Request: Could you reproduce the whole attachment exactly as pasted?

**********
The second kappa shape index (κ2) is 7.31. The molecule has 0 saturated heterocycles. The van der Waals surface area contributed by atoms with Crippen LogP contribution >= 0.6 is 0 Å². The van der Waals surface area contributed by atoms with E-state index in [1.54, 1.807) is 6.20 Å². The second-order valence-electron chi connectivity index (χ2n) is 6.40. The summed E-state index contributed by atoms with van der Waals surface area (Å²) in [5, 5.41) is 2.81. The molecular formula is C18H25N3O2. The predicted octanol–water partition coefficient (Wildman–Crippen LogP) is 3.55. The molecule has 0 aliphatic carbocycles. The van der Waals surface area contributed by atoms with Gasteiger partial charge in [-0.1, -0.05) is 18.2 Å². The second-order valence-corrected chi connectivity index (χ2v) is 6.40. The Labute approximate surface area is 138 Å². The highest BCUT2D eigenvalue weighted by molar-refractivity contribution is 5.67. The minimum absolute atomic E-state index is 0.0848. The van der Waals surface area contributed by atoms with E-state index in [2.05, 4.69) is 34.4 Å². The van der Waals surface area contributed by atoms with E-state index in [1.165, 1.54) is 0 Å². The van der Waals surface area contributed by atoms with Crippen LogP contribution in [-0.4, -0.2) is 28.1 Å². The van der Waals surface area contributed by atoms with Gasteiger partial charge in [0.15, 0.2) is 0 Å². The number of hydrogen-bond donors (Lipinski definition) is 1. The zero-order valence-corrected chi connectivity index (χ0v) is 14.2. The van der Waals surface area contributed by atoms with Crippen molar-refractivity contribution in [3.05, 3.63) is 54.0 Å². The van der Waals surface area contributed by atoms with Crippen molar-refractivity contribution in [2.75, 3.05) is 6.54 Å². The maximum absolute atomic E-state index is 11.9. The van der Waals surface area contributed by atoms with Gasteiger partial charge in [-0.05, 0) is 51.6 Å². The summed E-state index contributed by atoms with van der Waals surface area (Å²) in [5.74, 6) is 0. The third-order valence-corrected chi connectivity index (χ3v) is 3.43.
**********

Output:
The second kappa shape index (κ2) is 7.31. The molecule has 0 saturated heterocycles. The van der Waals surface area contributed by atoms with Crippen LogP contribution >= 0.6 is 0 Å². The van der Waals surface area contributed by atoms with E-state index in [1.54, 1.807) is 6.20 Å². The second-order valence-electron chi connectivity index (χ2n) is 6.40. The summed E-state index contributed by atoms with van der Waals surface area (Å²) in [5, 5.41) is 2.81. The molecular formula is C18H25N3O2. The predicted octanol–water partition coefficient (Wildman–Crippen LogP) is 3.55. The molecule has 0 aliphatic carbocycles. The van der Waals surface area contributed by atoms with Gasteiger partial charge in [-0.1, -0.05) is 18.2 Å². The second-order valence-corrected chi connectivity index (χ2v) is 6.40. The Labute approximate surface area is 138 Å². The highest BCUT2D eigenvalue weighted by molar-refractivity contribution is 5.67. The minimum absolute atomic E-state index is 0.0848. The van der Waals surface area contributed by atoms with E-state index in [2.05, 4.69) is 34.4 Å². The van der Waals surface area contributed by atoms with E-state index in [1.165, 1.54) is 0 Å². The van der Waals surface area contributed by atoms with Crippen LogP contribution in [-0.4, -0.2) is 28.1 Å². The van der Waals surface area contributed by atoms with Gasteiger partial charge in [0.15, 0.2) is 0 Å². The number of hydrogen-bond donors (Lipinski definition) is 1. The zero-order valence-corrected chi connectivity index (χ0v) is 14.2. The van der Waals surface area contributed by atoms with Crippen molar-refractivity contribution in [3.05, 3.63) is 54.0 Å². The van der Waals surface area contributed by atoms with Crippen molar-refractivity contribution in [2.75, 3.05) is 6.54 Å². The maximum absolute atomic E-state index is 11.9. The van der Waals surface area contributed by atoms with Gasteiger partial charge in [-0.05, 0) is 51.6 Å². The summed E-state index contributed by atoms with van der Waals surface area (Å²) in [5.74, 6) is 0. The third-order valence-corrected chi connectivity index (χ3v) is 3.43.